(Germany is exactly seen the wrong name, because germanic-speaking people too are in England and Skandinavia.)
Comment from zhenkang on 4 April 2018 at 08:50
I wish to set up a list of etymologies. To not create so many lists, I think there should just be one for countries and the major cities.
Comment from Luziyca on 4 April 2018 at 18:47
I don’t think we need a section for “lists of etymologies for major cities.” But a list of etymologies by itself should be fine IMO.
Comment from FancyFoxy on 4 April 2018 at 20:14
You know, I didn’t just take the first thing that came up in my head when I thought of Peaceland. Yeah, the name sounds pretty weird, but the derivation is from Peace, which is an extremely important part of the country. Also, is it really necessary to specifically name a country instead of just saying what you think?
Comment from stjur on 4 April 2018 at 20:19
@FancyFoxy I don’t wanna repeat myself but wouldn’t Unicornitania be a good name for your country too? I mean the derivation would be from Unicorn
Comment from FancyFoxy on 4 April 2018 at 20:20
@stjur Is there really anything about my country that has to do with unicorns, though?
Comment from The_Cute_Chick on 5 April 2018 at 13:08
The country China is not named after the ceramic material china. It is actually the reverse. The ceramic material china is named so because the material is first seen in China.
The country China is most widely believed to have originated from the word “Qin” as in the Qin Dynasty.
Tōkyō (東京) literally translates to “east capital” but Kyōto (京都) literally translates to” capital city” and is not the same as Tōkyō.
Comment from Yuanls on 5 April 2018 at 14:18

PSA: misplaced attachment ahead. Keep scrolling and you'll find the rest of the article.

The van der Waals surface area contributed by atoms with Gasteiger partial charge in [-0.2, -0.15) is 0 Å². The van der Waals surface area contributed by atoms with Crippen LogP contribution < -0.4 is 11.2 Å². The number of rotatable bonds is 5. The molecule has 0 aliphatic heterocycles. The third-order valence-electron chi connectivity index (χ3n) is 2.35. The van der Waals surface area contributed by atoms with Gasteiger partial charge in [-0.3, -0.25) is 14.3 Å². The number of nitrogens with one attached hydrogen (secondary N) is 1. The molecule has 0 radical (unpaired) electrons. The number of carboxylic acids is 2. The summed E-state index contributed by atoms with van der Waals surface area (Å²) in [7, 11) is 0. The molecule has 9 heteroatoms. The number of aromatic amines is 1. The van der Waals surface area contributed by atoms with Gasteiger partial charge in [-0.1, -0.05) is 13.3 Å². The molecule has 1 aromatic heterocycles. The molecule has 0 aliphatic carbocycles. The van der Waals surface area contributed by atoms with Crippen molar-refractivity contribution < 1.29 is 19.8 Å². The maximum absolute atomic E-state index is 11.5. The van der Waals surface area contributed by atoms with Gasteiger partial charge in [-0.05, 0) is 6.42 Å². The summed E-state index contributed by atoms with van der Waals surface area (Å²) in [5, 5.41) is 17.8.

I know, I’m Chinese myself. I was writing from the perspective of a person in OGF who is trying to make up country names.
There are plenty examples of former colonies where exactly that kind of naming takes place. Newfoundland. South Africa. Ocean City. Long Island. Salt Lake City. Puerto Rico. Heck, even the Pacific Ocean. There are plenty of places around the world with the format generic adjective+generic place, whether the naming was intentional or not. Suddenly ‘Peaceland’ doesn’t seem so farfetched.
Comment from Ūdilugbulgidħū on 5 April 2018 at 16:54
There are certain rules that the names of real world countries follow, mostly relating to grammar and ‘how the name sounds’. The majority of country names are not too difficult to pronounce. They follow the grammatical rules of the language the country speaks, and where there is more than one language spoken, there can be more than one official name. Therefore, for countries, verisimilitude won’t happen when a country name breaks these rules.
Think about this in relation to some of the countries in OGF, there are clearly a few issues.
Comment from Luciano on 5 April 2018 at 19:27
@TCC I revealed my ignorance, in my effort to include Japanese (Tokyo / Kyoto). I should have verified before spouting off about it (or better yet not mentioned it). But my error hardly invalidates the point I was trying to make.
Comment from Portopolis on 6 April 2018 at 03:08
Luciano even if what your saying was wrong you are very right about Japanese names. Compared to even most English cities and American cities which are offen Native American names. Japan is literally naming cities and neighborhoods things like Six Trees Roppongi. Shinjuku, New Post Town. Shibuya Refined Valley or Distateful Valley etcetera. The more I look the more boring the non neighborhood names become.
Comment from The_Cute_Chick on 6 April 2018 at 10:35
There is a wikipedia page on the state and territory name etymologies of the United States and I have also found subway stations in Hong Kong being literally translated which can be seen here.